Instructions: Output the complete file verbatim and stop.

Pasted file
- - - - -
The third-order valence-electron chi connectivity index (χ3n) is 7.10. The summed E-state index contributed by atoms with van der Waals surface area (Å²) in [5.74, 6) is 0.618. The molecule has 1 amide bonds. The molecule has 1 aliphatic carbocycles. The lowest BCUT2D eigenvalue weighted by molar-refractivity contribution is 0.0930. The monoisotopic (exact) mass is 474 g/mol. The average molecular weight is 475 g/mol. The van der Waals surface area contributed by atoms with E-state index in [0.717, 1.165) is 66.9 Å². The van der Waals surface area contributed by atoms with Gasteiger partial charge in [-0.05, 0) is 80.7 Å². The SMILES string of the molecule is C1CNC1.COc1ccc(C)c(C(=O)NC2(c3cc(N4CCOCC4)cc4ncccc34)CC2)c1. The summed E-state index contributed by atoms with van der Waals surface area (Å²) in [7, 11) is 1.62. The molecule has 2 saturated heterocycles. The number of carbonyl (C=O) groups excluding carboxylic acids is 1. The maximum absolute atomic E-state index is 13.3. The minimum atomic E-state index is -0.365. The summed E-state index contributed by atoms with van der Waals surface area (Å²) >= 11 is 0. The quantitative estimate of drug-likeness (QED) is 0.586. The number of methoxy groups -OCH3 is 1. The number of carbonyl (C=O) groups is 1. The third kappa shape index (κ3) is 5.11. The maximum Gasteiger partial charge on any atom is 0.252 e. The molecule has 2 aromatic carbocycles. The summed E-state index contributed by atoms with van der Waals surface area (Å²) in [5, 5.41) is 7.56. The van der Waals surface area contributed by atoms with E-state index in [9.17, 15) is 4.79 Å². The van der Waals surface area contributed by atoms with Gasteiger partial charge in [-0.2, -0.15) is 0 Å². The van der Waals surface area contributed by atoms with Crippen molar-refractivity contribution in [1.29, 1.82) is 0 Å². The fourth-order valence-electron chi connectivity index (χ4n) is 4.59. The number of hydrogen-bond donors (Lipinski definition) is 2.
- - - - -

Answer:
The third-order valence-electron chi connectivity index (χ3n) is 7.10. The summed E-state index contributed by atoms with van der Waals surface area (Å²) in [5.74, 6) is 0.618. The molecule has 1 amide bonds. The molecule has 1 aliphatic carbocycles. The lowest BCUT2D eigenvalue weighted by molar-refractivity contribution is 0.0930. The monoisotopic (exact) mass is 474 g/mol. The average molecular weight is 475 g/mol. The van der Waals surface area contributed by atoms with E-state index in [0.717, 1.165) is 66.9 Å². The van der Waals surface area contributed by atoms with Gasteiger partial charge in [-0.05, 0) is 80.7 Å². The SMILES string of the molecule is C1CNC1.COc1ccc(C)c(C(=O)NC2(c3cc(N4CCOCC4)cc4ncccc34)CC2)c1. The summed E-state index contributed by atoms with van der Waals surface area (Å²) in [7, 11) is 1.62. The molecule has 2 saturated heterocycles. The number of carbonyl (C=O) groups excluding carboxylic acids is 1. The maximum absolute atomic E-state index is 13.3. The minimum atomic E-state index is -0.365. The summed E-state index contributed by atoms with van der Waals surface area (Å²) >= 11 is 0. The quantitative estimate of drug-likeness (QED) is 0.586. The number of methoxy groups -OCH3 is 1. The number of carbonyl (C=O) groups is 1. The third kappa shape index (κ3) is 5.11. The maximum Gasteiger partial charge on any atom is 0.252 e. The molecule has 2 aromatic carbocycles. The summed E-state index contributed by atoms with van der Waals surface area (Å²) in [5, 5.41) is 7.56. The van der Waals surface area contributed by atoms with E-state index in [9.17, 15) is 4.79 Å². The van der Waals surface area contributed by atoms with Gasteiger partial charge in [-0.2, -0.15) is 0 Å². The van der Waals surface area contributed by atoms with Crippen molar-refractivity contribution in [1.29, 1.82) is 0 Å². The fourth-order valence-electron chi connectivity index (χ4n) is 4.59. The number of hydrogen-bond donors (Lipinski definition) is 2.